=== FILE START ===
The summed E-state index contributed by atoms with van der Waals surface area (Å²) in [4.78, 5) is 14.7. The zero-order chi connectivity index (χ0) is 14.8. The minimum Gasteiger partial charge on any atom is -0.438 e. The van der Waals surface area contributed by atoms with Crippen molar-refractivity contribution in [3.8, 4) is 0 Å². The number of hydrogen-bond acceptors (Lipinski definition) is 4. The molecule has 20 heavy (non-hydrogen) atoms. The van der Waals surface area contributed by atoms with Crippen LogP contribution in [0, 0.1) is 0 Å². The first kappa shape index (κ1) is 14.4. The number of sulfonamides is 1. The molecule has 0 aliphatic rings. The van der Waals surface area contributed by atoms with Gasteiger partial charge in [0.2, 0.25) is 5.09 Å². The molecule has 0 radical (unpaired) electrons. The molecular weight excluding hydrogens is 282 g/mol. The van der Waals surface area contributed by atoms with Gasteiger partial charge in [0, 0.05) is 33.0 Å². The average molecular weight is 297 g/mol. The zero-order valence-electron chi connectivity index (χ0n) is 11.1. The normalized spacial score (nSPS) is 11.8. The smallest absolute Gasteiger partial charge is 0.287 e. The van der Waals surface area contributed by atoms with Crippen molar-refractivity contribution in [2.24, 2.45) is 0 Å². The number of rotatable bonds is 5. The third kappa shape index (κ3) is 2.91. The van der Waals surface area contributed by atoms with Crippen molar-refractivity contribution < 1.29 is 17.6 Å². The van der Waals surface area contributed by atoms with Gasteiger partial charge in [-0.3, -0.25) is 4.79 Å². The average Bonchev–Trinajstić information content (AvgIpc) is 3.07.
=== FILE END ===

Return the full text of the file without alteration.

The summed E-state index contributed by atoms with van der Waals surface area (Å²) in [4.78, 5) is 14.7. The zero-order chi connectivity index (χ0) is 14.8. The minimum Gasteiger partial charge on any atom is -0.438 e. The van der Waals surface area contributed by atoms with Crippen molar-refractivity contribution in [3.8, 4) is 0 Å². The number of hydrogen-bond acceptors (Lipinski definition) is 4. The molecule has 20 heavy (non-hydrogen) atoms. The van der Waals surface area contributed by atoms with Crippen LogP contribution in [0, 0.1) is 0 Å². The first kappa shape index (κ1) is 14.4. The number of sulfonamides is 1. The molecule has 0 aliphatic rings. The van der Waals surface area contributed by atoms with Gasteiger partial charge in [0.2, 0.25) is 5.09 Å². The molecule has 0 radical (unpaired) electrons. The molecular weight excluding hydrogens is 282 g/mol. The van der Waals surface area contributed by atoms with Gasteiger partial charge in [0, 0.05) is 33.0 Å². The average molecular weight is 297 g/mol. The zero-order valence-electron chi connectivity index (χ0n) is 11.1. The normalized spacial score (nSPS) is 11.8. The smallest absolute Gasteiger partial charge is 0.287 e. The van der Waals surface area contributed by atoms with Crippen molar-refractivity contribution in [2.24, 2.45) is 0 Å². The number of rotatable bonds is 5. The third kappa shape index (κ3) is 2.91. The van der Waals surface area contributed by atoms with Crippen molar-refractivity contribution < 1.29 is 17.6 Å². The van der Waals surface area contributed by atoms with Gasteiger partial charge in [-0.3, -0.25) is 4.79 Å². The average Bonchev–Trinajstić information content (AvgIpc) is 3.07.